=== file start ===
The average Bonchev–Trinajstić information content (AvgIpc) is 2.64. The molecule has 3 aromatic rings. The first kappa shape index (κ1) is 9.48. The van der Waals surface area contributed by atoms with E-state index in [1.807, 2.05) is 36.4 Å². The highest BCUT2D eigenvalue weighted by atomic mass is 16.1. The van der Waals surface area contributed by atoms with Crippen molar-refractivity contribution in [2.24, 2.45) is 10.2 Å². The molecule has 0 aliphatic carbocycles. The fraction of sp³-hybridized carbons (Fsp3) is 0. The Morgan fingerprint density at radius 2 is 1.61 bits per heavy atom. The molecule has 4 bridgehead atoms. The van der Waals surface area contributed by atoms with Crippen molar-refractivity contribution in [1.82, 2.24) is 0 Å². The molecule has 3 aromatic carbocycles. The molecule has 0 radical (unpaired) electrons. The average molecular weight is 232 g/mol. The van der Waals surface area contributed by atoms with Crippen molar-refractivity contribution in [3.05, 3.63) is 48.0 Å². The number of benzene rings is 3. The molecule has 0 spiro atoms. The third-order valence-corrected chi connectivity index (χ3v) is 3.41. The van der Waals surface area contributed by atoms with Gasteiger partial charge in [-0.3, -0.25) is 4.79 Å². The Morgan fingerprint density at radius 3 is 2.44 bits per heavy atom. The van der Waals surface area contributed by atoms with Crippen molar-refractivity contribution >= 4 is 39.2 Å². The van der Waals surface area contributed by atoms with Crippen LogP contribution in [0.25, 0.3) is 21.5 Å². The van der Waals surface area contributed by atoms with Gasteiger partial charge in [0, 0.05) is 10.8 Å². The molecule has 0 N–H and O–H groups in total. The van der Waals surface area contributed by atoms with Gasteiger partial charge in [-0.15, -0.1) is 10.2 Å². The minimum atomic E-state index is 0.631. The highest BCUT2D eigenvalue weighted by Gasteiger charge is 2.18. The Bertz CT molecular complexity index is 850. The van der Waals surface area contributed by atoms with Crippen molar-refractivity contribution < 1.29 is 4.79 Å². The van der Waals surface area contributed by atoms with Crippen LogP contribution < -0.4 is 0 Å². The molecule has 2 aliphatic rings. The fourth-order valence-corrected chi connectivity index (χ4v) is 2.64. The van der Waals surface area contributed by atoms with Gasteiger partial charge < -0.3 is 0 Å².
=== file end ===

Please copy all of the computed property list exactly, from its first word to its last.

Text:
The average Bonchev–Trinajstić information content (AvgIpc) is 2.64. The molecule has 3 aromatic rings. The first kappa shape index (κ1) is 9.48. The van der Waals surface area contributed by atoms with E-state index in [1.807, 2.05) is 36.4 Å². The highest BCUT2D eigenvalue weighted by atomic mass is 16.1. The van der Waals surface area contributed by atoms with Crippen molar-refractivity contribution in [2.24, 2.45) is 10.2 Å². The molecule has 0 aliphatic carbocycles. The fraction of sp³-hybridized carbons (Fsp3) is 0. The Morgan fingerprint density at radius 2 is 1.61 bits per heavy atom. The molecule has 4 bridgehead atoms. The van der Waals surface area contributed by atoms with Crippen molar-refractivity contribution in [1.82, 2.24) is 0 Å². The molecule has 3 aromatic carbocycles. The molecule has 0 radical (unpaired) electrons. The average molecular weight is 232 g/mol. The van der Waals surface area contributed by atoms with Crippen molar-refractivity contribution in [3.05, 3.63) is 48.0 Å². The number of benzene rings is 3. The molecule has 0 spiro atoms. The third-order valence-corrected chi connectivity index (χ3v) is 3.41. The van der Waals surface area contributed by atoms with Gasteiger partial charge in [-0.3, -0.25) is 4.79 Å². The Morgan fingerprint density at radius 3 is 2.44 bits per heavy atom. The van der Waals surface area contributed by atoms with Crippen molar-refractivity contribution >= 4 is 39.2 Å². The van der Waals surface area contributed by atoms with Crippen LogP contribution in [0.25, 0.3) is 21.5 Å². The van der Waals surface area contributed by atoms with Gasteiger partial charge in [0, 0.05) is 10.8 Å². The molecule has 0 N–H and O–H groups in total. The van der Waals surface area contributed by atoms with Gasteiger partial charge in [-0.15, -0.1) is 10.2 Å². The minimum atomic E-state index is 0.631. The highest BCUT2D eigenvalue weighted by Gasteiger charge is 2.18. The Bertz CT molecular complexity index is 850. The van der Waals surface area contributed by atoms with Crippen molar-refractivity contribution < 1.29 is 4.79 Å². The van der Waals surface area contributed by atoms with Crippen LogP contribution < -0.4 is 0 Å². The molecule has 2 aliphatic rings. The fourth-order valence-corrected chi connectivity index (χ4v) is 2.64. The van der Waals surface area contributed by atoms with Gasteiger partial charge < -0.3 is 0 Å².